Something more on the last post on a new style of folklore prints in China. In the example I gave, the scene depicts characters in the fashion of the Republic period, with men wearing Western-style hats, and the woman in fringed shagged hairstyle. The inscriptions on the top right-hand corner tells of a story reminiscent of one of Aesop’s fables, ‘The Boy who Cried Wolves’:
“Lying is Bad
A certain Mr Wang is in the habit of lying, and therefore everybody called him ‘Wang the Big Liar’. One day, he ran into a wolf on the road which wanted to eat him up, so he called loudly for help. But when people heard him they all thought he was lying again, and no one came to his rescue, leaving him almost devoured by the beast. Probably because when one is used to lying, his words will not be taken seriously even if they are true. And that does not help when one needs help in grave matters.”
This story, with its striking similarity with the Aesop fable, was not part of the Chinese myth and folklore before. Therefore, we can be pretty sure that it is influenced by the intensified cultural exchange during the late Qing and early Republic period.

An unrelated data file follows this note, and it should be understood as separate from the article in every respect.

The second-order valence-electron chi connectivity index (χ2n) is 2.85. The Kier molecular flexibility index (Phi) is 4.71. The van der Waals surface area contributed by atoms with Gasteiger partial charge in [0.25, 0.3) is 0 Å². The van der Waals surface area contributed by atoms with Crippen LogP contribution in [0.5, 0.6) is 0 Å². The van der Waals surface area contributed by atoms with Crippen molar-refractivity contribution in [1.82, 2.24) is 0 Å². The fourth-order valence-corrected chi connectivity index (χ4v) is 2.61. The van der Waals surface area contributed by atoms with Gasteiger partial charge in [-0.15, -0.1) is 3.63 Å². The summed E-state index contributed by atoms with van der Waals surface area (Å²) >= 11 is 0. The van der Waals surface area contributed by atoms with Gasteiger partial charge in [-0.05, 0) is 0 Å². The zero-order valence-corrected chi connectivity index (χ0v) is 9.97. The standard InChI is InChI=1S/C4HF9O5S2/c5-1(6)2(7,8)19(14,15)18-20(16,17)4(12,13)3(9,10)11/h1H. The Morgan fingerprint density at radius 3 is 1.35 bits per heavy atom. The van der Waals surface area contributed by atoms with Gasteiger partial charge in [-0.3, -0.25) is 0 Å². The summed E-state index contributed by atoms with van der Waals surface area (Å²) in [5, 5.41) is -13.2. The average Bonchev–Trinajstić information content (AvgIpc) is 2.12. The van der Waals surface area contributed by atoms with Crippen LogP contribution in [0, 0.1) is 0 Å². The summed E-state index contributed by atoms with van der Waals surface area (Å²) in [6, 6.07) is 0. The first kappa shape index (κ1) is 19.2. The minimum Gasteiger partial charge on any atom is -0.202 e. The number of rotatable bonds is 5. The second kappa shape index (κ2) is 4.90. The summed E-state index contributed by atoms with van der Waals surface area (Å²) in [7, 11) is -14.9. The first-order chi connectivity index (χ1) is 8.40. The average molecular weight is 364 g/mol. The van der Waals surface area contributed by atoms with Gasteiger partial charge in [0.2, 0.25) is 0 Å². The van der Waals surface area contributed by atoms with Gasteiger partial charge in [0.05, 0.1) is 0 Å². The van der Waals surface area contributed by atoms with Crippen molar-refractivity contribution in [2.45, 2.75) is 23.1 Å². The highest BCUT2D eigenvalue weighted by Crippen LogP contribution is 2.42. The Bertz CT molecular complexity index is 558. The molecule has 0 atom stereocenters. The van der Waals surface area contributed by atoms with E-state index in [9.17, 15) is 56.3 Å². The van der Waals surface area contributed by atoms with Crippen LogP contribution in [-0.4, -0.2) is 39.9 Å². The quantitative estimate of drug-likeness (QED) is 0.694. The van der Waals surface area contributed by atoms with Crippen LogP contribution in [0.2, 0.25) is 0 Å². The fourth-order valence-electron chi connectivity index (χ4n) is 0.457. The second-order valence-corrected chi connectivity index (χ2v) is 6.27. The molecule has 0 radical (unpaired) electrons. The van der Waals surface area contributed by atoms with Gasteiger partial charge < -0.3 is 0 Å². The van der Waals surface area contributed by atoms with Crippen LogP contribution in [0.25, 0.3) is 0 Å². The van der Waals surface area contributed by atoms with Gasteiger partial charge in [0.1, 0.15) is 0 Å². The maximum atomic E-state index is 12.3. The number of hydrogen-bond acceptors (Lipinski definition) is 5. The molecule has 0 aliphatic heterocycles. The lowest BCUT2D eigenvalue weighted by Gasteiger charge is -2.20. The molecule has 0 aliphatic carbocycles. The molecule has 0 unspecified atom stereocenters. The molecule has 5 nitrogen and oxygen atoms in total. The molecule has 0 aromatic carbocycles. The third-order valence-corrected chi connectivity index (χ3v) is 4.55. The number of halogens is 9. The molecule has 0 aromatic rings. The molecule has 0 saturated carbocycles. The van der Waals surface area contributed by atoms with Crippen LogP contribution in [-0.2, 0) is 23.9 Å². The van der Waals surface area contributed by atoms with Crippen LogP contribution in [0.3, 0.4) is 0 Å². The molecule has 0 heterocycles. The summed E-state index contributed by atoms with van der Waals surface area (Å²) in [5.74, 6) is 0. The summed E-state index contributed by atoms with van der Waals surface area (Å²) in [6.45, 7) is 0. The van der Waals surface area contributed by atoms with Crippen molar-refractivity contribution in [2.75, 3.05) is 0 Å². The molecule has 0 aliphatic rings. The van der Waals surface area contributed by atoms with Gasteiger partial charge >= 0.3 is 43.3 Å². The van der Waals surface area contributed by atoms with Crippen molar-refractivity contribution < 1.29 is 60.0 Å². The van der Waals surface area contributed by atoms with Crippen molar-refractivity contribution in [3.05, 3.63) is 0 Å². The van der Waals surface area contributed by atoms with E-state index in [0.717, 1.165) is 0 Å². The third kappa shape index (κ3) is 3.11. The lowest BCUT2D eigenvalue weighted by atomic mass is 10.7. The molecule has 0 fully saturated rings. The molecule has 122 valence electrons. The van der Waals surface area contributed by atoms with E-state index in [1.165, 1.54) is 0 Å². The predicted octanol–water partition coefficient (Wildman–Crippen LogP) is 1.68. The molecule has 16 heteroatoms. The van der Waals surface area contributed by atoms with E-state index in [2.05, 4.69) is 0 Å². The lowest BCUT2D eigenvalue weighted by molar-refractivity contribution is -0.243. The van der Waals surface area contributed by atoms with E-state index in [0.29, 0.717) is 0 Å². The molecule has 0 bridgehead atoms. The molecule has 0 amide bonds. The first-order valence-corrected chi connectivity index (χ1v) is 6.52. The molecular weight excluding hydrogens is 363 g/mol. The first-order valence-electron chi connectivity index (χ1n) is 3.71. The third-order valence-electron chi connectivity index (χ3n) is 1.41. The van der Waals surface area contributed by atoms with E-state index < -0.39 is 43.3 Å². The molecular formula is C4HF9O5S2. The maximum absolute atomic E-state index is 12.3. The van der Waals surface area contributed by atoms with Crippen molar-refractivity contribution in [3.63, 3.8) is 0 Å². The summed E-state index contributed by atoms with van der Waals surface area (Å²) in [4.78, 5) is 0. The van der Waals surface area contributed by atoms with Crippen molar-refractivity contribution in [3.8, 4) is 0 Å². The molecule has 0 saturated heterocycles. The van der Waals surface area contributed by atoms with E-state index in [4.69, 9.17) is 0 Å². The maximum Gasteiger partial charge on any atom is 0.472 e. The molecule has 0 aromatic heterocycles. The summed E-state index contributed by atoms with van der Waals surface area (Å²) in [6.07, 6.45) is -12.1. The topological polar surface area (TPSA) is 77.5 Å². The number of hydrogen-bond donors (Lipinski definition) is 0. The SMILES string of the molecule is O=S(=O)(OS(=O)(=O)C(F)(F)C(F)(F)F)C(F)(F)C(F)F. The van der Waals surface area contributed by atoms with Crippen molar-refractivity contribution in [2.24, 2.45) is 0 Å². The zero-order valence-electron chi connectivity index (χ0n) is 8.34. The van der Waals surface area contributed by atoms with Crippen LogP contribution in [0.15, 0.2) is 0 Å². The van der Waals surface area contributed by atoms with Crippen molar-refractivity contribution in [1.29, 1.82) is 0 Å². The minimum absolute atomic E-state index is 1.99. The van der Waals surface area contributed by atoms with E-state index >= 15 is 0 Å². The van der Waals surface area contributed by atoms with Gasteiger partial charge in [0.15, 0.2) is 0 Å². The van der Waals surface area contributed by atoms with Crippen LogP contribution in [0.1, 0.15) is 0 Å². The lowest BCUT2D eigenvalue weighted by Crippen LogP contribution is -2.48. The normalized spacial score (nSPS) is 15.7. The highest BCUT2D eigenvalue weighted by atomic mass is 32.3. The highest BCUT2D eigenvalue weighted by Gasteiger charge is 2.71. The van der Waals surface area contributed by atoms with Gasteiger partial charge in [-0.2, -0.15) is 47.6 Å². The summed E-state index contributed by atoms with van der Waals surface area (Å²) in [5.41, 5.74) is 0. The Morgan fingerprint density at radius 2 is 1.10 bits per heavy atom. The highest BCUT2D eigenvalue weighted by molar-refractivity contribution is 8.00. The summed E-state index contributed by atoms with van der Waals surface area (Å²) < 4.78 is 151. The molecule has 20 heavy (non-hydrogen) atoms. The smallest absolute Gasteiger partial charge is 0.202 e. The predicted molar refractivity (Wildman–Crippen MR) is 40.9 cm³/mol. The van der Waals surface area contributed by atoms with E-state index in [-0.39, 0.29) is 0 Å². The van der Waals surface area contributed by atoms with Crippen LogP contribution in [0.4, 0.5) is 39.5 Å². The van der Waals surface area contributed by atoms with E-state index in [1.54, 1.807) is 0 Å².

What is particularly noteworthy about this print is its explicit rendition of a moral story. In traditional prints, the moral message contained within a scene or story is conveyed more subtly. For example, in an earlier print produced about 200 years earlier, the scene ma tiao tan xi ( horse jumping across Tanxi) is taken from a historical incident that is often retold in popular folk stories and operas. The scene has also entered other realms such as folk religion an chess, acting as metaphor for a clever escape from danger.
Though produced during the Qing Dynasty, the figures in the scene are seen donning period theatrical costumes. This would have seemed to highlight the set meaning that is to be extrapolated from this story, and thereby establishing its canonical status in connecting it to the past. The reenactment of the same scene in every medium serves to reinforce its historical factuality, its conventional interpretation and its authoritative moral message.
In contrast, vernacular, almost peasantry prints such as this one does not illustrate a canonical scene. The figures in the picture wear clothes of the period, and the inscriptions speak of the most mundane wish for a prosperous year from the perspective of a horse trader: “Travelling to sell horses / to make big money this year / Hiring a few donkey carts / and guards to come home safely.”
Everyday clothes allow the viewer of this picture to identify himself with the characters in the scene, and therefore sharing the auspiciousness in the message. A special type of prints, nianhua, were usually made in preparation for the new year and the scenes bear similarity with most domestic settings, or at least the ideal of the aspect of one’s life.
There is a great deal to be studied and understood from old prints which give us insights into the beliefs, fantasies, ideals and transformation of Chinese societies.